iberdrola has set itself the goal of achieving by 2030 a net positive impact on ecosystems and the species where it operates. The new biodiversity plan was presented by Emilio Tejedor, Corporate Environment Director, at the Global Biodiversity Summit (COP 15) which is celebrated these days in Canada. This new Biodiversity Plan implements the necessary mechanisms so that its activity contributes, at the end of this decade, to generate better environmental conditions than existed before.
Tejedor explains that “Iberdrola’s Biodiversity Plan is a continuation of the path traced since 2007 with the approval of the its first Biodiversity Policy. This plan is supplemented by those of Climate Action and Circular Economy of the companythat deal with decarbonization and the sustainable use of resources for integral protection of nature that surrounds us and on which we depend in a vital way.
The preservation of nature and the well-being of people are priority elements of the company’s business model. In this sense, we are faced with an unprecedented environmental crisisin a scenario characterized by strong growth in global energy demand and for this reason, work is underway to build an energy model in harmony with nature and the environment. the human being as a source of sustainable development.
The Biodiversity Plan –which aligns with the Convention on Biological Diversity’s Vision 2050– establishes three main lines of action. The first establishes an innovative accounting framework for the quantification of positive and negative impacts, in ecosystems and species, resulting from the construction, operation and dismantling of facilities. Thus, the company will be able to monitor the degree of compliance with its objective and review its biodiversity action plans to guarantee their achievement.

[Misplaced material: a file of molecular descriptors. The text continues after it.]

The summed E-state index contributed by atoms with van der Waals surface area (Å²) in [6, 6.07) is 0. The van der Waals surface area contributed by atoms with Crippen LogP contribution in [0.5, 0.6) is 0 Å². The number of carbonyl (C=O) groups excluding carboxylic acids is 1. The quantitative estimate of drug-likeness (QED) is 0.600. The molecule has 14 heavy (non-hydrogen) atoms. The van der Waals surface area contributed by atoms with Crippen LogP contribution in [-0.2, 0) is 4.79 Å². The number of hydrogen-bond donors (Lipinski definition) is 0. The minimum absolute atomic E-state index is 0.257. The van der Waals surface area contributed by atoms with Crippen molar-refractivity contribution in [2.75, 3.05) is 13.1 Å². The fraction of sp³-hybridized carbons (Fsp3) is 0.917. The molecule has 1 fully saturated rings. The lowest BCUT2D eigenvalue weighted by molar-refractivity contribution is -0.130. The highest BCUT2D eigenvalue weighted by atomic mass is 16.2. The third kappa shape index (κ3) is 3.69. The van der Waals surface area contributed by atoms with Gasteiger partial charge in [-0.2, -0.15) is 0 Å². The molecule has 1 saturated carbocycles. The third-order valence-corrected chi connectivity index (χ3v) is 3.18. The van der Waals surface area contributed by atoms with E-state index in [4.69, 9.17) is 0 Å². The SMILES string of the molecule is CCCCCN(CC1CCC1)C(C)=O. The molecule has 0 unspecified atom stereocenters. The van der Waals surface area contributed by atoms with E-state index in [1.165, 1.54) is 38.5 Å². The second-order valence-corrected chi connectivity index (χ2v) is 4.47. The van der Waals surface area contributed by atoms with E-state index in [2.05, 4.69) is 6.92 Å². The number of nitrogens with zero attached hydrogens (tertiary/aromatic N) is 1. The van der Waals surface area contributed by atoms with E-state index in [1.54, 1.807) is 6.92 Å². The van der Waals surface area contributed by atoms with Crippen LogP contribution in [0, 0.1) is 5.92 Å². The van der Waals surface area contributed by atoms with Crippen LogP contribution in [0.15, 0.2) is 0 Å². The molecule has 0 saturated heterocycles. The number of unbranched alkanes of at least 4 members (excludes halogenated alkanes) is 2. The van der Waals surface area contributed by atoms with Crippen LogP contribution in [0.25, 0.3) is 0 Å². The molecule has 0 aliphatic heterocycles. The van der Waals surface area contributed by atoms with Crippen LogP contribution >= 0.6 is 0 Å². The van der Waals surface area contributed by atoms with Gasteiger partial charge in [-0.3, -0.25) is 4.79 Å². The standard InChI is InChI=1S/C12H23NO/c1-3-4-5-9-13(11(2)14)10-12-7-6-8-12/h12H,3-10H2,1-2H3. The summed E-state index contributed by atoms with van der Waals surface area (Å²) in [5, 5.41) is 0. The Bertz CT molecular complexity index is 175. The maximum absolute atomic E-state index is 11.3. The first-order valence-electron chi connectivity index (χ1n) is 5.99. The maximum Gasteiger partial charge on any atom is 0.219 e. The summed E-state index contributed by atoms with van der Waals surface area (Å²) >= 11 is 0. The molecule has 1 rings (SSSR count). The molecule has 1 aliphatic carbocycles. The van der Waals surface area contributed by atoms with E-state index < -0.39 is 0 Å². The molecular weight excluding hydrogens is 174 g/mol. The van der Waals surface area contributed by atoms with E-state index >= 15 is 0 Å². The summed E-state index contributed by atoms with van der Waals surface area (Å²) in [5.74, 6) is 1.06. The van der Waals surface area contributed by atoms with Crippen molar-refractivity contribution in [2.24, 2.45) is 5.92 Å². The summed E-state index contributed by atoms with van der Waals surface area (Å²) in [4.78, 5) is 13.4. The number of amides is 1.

The second axis of this plan establishes the need to intensify conservation actions and regeneration of biodiversity to achieve this ambitious goal. To this end, Iberdrola has set itself the objective for 2025 of evaluating and reviewing the action plans of the assets of all its technologies considered to be priorities due to their degree of condition or strategic importance. The 2030 goal calls for the review and creation of plans for 100% of its facilities worldwide.
Finally, the Biodiversity Plan includes the need to promote systemic change through action for biodiversity, the promotion of the search for conservation, restoration and regeneration solutions, as well as the transmission of knowledge to accomplish the necessary cultural transformation. . A) Yes, Iberdrola intends to be the engine of this changeintegrating biodiversity into all of the group’s internal strategic planning and decision-making processes.
This roadmap reinforces the commitment of the company to the conservation of ecosystems and its commitment to make the supply of competitive, clean and sustainable energy fully compatible with environmental balance.
Biodiversity protection actions